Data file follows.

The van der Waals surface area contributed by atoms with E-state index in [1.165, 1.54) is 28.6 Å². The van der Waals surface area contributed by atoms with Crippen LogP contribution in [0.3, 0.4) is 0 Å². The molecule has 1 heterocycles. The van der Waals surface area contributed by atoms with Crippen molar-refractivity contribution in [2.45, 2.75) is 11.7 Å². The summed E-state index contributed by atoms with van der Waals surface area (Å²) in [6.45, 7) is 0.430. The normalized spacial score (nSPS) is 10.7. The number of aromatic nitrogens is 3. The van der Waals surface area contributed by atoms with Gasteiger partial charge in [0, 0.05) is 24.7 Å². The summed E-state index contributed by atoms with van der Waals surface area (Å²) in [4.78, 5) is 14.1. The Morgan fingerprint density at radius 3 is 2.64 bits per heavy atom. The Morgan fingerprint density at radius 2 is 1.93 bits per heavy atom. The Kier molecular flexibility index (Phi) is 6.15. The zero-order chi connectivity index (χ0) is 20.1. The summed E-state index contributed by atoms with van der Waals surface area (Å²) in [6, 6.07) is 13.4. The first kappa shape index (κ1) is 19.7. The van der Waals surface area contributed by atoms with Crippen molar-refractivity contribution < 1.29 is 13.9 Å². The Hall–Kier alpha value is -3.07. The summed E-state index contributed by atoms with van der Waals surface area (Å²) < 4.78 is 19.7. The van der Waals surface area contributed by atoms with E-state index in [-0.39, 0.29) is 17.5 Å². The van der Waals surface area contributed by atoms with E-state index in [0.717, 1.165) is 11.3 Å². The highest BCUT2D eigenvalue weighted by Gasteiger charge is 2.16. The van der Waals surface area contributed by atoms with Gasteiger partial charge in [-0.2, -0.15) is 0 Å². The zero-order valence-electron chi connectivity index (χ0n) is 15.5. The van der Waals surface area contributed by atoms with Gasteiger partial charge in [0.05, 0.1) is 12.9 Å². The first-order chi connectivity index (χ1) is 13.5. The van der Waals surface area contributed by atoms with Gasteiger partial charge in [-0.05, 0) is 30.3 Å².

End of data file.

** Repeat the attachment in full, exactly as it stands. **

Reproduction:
The van der Waals surface area contributed by atoms with E-state index in [1.165, 1.54) is 28.6 Å². The van der Waals surface area contributed by atoms with Crippen LogP contribution in [0.3, 0.4) is 0 Å². The molecule has 1 heterocycles. The van der Waals surface area contributed by atoms with Crippen molar-refractivity contribution in [2.45, 2.75) is 11.7 Å². The summed E-state index contributed by atoms with van der Waals surface area (Å²) in [6.45, 7) is 0.430. The normalized spacial score (nSPS) is 10.7. The number of aromatic nitrogens is 3. The van der Waals surface area contributed by atoms with Gasteiger partial charge in [0, 0.05) is 24.7 Å². The summed E-state index contributed by atoms with van der Waals surface area (Å²) in [4.78, 5) is 14.1. The Morgan fingerprint density at radius 3 is 2.64 bits per heavy atom. The Morgan fingerprint density at radius 2 is 1.93 bits per heavy atom. The Kier molecular flexibility index (Phi) is 6.15. The zero-order chi connectivity index (χ0) is 20.1. The summed E-state index contributed by atoms with van der Waals surface area (Å²) in [6, 6.07) is 13.4. The first kappa shape index (κ1) is 19.7. The van der Waals surface area contributed by atoms with Crippen molar-refractivity contribution < 1.29 is 13.9 Å². The Hall–Kier alpha value is -3.07. The summed E-state index contributed by atoms with van der Waals surface area (Å²) < 4.78 is 19.7. The van der Waals surface area contributed by atoms with E-state index in [-0.39, 0.29) is 17.5 Å². The van der Waals surface area contributed by atoms with E-state index in [0.717, 1.165) is 11.3 Å². The highest BCUT2D eigenvalue weighted by Gasteiger charge is 2.16. The van der Waals surface area contributed by atoms with Gasteiger partial charge in [-0.2, -0.15) is 0 Å². The zero-order valence-electron chi connectivity index (χ0n) is 15.5. The van der Waals surface area contributed by atoms with Gasteiger partial charge in [0.05, 0.1) is 12.9 Å². The first-order chi connectivity index (χ1) is 13.5. The van der Waals surface area contributed by atoms with Gasteiger partial charge in [-0.05, 0) is 30.3 Å².